The Caspians (Greek: Κάσπιοι Kaspioi, Aramaic: kspy, Georgian: კასპიელები kaspielebiʿ, Old Armenian: կասպք kaspkʿ, Persian: کاسپیان Kāspiān) were a people of antiquity who dwelt along the southern and southwestern shores of the Caspian Sea, in the region known as Caspiane. Caspian is the English version of the Greek ethnonym Kaspioi, mentioned twice by Herodotus among the Achaemenid satrapies of Darius and applied by Strabo. The name is not attested in Old Iranian.
The Caspians have generally been regarded as a pre-Indo-European people. They have been identified by Ernst Herzfeld with the Kassites, who spoke a language not identified with any other known language group and whose origins have long been the subject of debate. However onomastic evidence bearing on this point has been discovered in Aramaic papyri from Egypt published by P. Grelot, in which several of the Caspian names that are mentioned—and identified under the gentilic כספי kaspai—are in part, etymologically Iranian. The Caspians of the Egyptian papyri must therefore be considered either an Iranian people or strongly under Iranian cultural influence.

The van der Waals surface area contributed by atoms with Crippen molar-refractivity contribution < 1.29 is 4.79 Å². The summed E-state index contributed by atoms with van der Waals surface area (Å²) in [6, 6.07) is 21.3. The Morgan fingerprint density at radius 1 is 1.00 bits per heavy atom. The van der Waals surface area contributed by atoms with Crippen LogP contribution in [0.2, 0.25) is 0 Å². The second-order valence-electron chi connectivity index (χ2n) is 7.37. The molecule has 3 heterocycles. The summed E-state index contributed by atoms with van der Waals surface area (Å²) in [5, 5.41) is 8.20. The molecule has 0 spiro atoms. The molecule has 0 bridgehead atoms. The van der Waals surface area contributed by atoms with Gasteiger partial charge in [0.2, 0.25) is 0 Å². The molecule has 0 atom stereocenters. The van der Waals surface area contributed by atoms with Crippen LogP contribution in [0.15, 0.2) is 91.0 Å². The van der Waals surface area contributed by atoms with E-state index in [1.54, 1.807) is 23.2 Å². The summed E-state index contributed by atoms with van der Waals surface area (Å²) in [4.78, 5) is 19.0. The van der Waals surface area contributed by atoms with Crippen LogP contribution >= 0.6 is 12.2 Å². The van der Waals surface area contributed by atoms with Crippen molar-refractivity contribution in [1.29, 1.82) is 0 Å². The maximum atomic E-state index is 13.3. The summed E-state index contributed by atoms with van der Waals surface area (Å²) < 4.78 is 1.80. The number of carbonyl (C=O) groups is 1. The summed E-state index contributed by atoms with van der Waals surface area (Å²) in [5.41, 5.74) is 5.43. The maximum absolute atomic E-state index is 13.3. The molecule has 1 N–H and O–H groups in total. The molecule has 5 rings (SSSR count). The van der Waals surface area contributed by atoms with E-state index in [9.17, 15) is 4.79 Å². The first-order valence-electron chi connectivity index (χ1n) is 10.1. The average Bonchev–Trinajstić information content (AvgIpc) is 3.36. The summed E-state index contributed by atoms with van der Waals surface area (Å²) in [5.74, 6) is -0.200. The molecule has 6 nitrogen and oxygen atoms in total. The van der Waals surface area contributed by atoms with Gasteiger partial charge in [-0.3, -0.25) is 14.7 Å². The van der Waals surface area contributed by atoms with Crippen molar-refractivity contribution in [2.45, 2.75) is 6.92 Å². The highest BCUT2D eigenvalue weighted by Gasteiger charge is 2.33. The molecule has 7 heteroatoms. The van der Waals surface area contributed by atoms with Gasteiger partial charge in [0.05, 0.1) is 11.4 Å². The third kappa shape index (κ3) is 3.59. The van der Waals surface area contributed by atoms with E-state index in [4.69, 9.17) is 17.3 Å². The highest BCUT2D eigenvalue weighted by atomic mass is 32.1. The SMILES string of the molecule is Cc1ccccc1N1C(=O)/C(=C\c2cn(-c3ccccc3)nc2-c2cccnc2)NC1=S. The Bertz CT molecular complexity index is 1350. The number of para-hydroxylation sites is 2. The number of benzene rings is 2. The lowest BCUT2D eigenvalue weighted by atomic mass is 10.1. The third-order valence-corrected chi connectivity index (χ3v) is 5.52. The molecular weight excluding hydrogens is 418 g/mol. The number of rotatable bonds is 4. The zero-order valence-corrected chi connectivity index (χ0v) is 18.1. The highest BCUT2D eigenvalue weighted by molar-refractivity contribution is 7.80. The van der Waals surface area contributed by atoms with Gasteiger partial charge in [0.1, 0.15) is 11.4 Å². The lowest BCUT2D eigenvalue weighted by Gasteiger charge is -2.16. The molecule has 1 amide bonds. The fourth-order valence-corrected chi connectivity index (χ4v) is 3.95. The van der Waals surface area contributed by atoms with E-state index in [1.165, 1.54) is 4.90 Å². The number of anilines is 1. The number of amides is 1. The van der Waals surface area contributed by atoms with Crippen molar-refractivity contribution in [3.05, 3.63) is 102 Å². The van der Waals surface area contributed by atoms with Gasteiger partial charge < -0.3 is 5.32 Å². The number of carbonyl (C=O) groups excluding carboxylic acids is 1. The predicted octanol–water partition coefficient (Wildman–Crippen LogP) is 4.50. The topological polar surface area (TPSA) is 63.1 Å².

- "A Cyro Caspium mare vocari incipit; accolunt Caspii" (Pliny, Natural History vi.13); for a Greek ethnonym of the Aegean Sea, however, see the mythic Aegeus.
- Herodotus, iii.92 (with the Pausicae) and 93 (with the Sacae).
- Strabo (11.2.15) gives a lost work of Eratosthenes as his source.
- Rüdiger Schmitt in Encyclopedia Iranica, s.v. "Caspians". Accessed on April 4, 2010 at: 
- Herzfeld, The Persian Empire, (Wiesbaden) 1968:195-99, noted by Rüdiger.
- Grelot, “Notes d'onomastique sur les textes araméens d'Egypte,” Semitica 21, 1971, esp. pp. 101-17, noted by Rüdiger.